This has been going around the Internet for the past couple of days…(HT to Gizmodo and others…)
My first thought was “the guy on the right must be an economist.” Also, I’m surprised that no one popped up to offer $52. The comments on the sites that were running this, however, got me thinking a little more. Some observations:
- I initially thought that this was a very low reward offer, but then I noticed that it was for a lost iPod Touch rather than a lost iPhone. I would probably offer a reward higher than MSRP if I lost my iPhone, since I am terrible at backing up phone numbers and such. (Ah, the value of information. I also get confused when people offer rewards for lost dogs that are lower than what it would cost to buy a new dog. Aren’t you people willing to pay more to specifically get YOUR dog back???)
- This is a good example of what social scientists sometimes refer to as “sunspots” – why do people usually pick such round numbers? I mean, there’s little stopping someone from offering a reward of $68.24. The Internet has pointed out that, as such, people for the most part assume that the $50 offer is the real one, both because it’s a round number and it’s the lower of the two bids. But how do we know that the real person didn’t offer $51 and the imposter offered $50 to try to make it seem like she was the real iPod owner? (Note that if people were solely going for the reward rather than being nice people, this would be a non issue, since the highest bid would win and undercutting would be pointless.)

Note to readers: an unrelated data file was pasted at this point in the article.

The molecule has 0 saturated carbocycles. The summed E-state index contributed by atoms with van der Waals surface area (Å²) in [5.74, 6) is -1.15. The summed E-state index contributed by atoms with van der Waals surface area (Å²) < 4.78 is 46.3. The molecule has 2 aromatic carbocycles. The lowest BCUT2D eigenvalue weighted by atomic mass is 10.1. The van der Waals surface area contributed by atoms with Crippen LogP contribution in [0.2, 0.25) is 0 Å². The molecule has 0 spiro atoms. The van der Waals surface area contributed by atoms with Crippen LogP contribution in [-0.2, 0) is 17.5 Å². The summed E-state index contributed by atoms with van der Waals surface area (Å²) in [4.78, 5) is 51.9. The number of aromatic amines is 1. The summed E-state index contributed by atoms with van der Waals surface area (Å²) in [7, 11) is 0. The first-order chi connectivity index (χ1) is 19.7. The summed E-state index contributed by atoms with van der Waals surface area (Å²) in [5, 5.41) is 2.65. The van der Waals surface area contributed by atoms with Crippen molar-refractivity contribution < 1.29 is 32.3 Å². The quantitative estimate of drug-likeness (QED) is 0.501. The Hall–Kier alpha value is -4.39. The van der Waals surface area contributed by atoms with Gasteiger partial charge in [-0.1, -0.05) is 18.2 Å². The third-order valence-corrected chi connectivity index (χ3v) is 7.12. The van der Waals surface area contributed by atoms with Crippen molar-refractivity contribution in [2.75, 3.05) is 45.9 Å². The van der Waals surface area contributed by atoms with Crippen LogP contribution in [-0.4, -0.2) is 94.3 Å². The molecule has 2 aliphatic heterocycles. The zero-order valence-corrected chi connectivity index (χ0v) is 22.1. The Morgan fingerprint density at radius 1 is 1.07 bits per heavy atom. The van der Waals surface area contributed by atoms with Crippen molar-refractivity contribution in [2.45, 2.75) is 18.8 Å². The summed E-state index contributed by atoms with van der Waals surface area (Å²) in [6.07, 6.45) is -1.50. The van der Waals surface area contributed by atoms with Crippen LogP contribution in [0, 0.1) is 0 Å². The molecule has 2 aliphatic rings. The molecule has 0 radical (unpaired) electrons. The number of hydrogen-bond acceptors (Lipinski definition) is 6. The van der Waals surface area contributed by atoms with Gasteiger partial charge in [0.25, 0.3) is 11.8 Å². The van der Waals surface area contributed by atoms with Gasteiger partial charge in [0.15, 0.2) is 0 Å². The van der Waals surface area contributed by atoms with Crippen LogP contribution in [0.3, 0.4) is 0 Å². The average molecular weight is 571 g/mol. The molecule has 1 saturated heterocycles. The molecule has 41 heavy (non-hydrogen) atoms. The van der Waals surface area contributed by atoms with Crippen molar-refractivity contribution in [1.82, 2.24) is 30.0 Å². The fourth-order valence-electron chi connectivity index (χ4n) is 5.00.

- I conjecture that the $50 reward is the real one because it has a name attached and the other does not.
For the record, this is my iPhone (and my living room rug):
It has been like this since last April- I ran the entire Boston Marathon without dropping the thing and then faceplanted it on Clarendon Street 10 minutes after I finished. Luckily, I was too tired to care. (And yes, it still works just fine.) As an economist, I point out to people that I am happy with this setup because it doesn’t bother me much and it greatly reduces the likelihood that anyone is going to try to steal my phone. Perhaps if the thieves understood more economics, they would realize that I would probably pay a decent amount to get the information back if nothing else. I think this is the first time I’ve ever been glad that some people don’t understand economics. 🙂